“Pump Boys and Dinettes” takes WCU back to the 50s

The musical “Pump Boys and Dinettes” is a commemoration of everything that is great about being in a small highway town somewhere between Frog Level and Smyrna, North Carolina in the 1950s – a few, tight-knit people that treat you like you are part of their family, a place where you can go get gas and a full meal at the same time and some great music as well.

Western Carolina University’s Musical Theater program put this show together on Sept. 26-29 in Hoey Auditorium. Directed by Brenda Lilly,  the show supported a small cast of five, but the actors worked together perfectly. The set was well put together in a decidedly hometown manner. The Pump Boys service station and the Double Cupp Café stood connected just off Highway 57, where “You can eat and get gas.”

A team of six people wrote the musical – John Foley, Mark Hardwick, Debra Monk, Cass Morgan, John Schimmel and Jim Wann, the same team who played the characters in the original Broadway production.  

In the musical, the Pump Boys run the gas/service station, while the Dinettes run the Double Cupp Café. The three Pump Boys, L. M., Jim and Jackson, were played joyfully by Will Bryant, Michael Gallagher and Peter O’Neal. The two Dinettes were two sisters named Prudie and Rhetta Cupp, played by Madeline Seagle and Jaclyn Helms.  

Two musicians accompanied the ensemble, a piano player, Nathan Thomas also known as “Eddie”, and a bass player, Cal Olivier. Unlike most musicals where the musicians are forgotten and hidden below the stage, these musicians were included as a minor part of the cast. Thomas consistently answered the phone for the cast members, who usually ignored the phone.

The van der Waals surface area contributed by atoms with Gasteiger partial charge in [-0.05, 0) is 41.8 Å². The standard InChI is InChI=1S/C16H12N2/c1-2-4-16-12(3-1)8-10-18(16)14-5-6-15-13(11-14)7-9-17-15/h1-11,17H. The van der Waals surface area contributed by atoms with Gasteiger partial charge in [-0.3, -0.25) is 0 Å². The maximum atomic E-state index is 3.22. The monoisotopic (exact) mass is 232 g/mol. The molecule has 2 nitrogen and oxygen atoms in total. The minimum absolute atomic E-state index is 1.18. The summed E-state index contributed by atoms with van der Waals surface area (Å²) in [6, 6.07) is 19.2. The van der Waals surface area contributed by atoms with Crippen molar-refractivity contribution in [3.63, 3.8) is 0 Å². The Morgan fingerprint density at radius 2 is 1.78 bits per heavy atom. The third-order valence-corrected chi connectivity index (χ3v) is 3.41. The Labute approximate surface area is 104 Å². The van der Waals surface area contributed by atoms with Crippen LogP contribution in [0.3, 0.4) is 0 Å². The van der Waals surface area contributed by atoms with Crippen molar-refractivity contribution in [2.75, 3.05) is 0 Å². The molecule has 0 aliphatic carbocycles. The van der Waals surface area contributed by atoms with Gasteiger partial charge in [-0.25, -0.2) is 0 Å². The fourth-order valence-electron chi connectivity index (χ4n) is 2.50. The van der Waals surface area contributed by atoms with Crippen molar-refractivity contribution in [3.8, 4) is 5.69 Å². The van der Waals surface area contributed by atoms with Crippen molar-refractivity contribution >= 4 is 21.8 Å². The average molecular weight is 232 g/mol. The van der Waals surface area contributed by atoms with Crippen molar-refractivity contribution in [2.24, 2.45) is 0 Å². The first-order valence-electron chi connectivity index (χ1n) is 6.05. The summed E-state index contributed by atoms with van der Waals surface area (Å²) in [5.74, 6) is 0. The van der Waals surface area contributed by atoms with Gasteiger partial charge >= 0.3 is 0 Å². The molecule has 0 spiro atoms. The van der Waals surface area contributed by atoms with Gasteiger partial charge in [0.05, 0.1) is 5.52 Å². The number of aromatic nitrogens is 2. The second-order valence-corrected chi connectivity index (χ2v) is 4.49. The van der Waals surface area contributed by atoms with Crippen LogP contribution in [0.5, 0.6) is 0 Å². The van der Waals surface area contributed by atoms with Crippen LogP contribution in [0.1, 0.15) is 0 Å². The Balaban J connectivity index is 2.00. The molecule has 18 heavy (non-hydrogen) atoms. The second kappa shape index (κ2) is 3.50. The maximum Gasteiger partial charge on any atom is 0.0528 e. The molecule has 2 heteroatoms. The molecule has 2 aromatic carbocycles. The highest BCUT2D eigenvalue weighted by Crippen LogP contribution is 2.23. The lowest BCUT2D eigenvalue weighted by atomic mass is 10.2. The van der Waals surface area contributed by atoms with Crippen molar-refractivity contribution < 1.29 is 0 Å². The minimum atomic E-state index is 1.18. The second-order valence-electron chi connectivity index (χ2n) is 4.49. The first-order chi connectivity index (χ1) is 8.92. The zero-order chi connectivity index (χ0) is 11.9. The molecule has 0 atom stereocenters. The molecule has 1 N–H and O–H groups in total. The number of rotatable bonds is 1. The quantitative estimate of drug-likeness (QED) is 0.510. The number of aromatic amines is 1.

Some of the song topics were silly like fishing adventures, items on the Double Cupp menu, catfish and farmer’s tans. Others were more serious in nature, but all of them were performed incredibly.

All of the songs were choreographed by Karyn Tomczak, and while a lot of the dancing was cheesy, it entirely fit the musical. A favorite dance number was “Mona”, which featured O’Neal as Jackson and some fantastic Elvis-style dancing by the whole cast. During the show, Some of the songs, while enjoyable, felt a little random. For example, the song “Mamaw” came completely out of nowhere, and its topic was never mentioned again for the rest of the musical.

“Pump Boys and Dinettes” was thoroughly enjoyable.

Becky Lindsay, who is a member of the Student Support Services staff, said that “Pump Boys and Dinettes” is one of her favorite plays.

“This play is all about timing – and they had it down perfectly!” said Lindsay.

Brandon Almand, a student of the Stage and Screen department, thought that the musical was “absolutely fantastic.”

Everything about this show fit together well, from the actor choices to the set design to the costuming, and it was a performance worth seeing twice.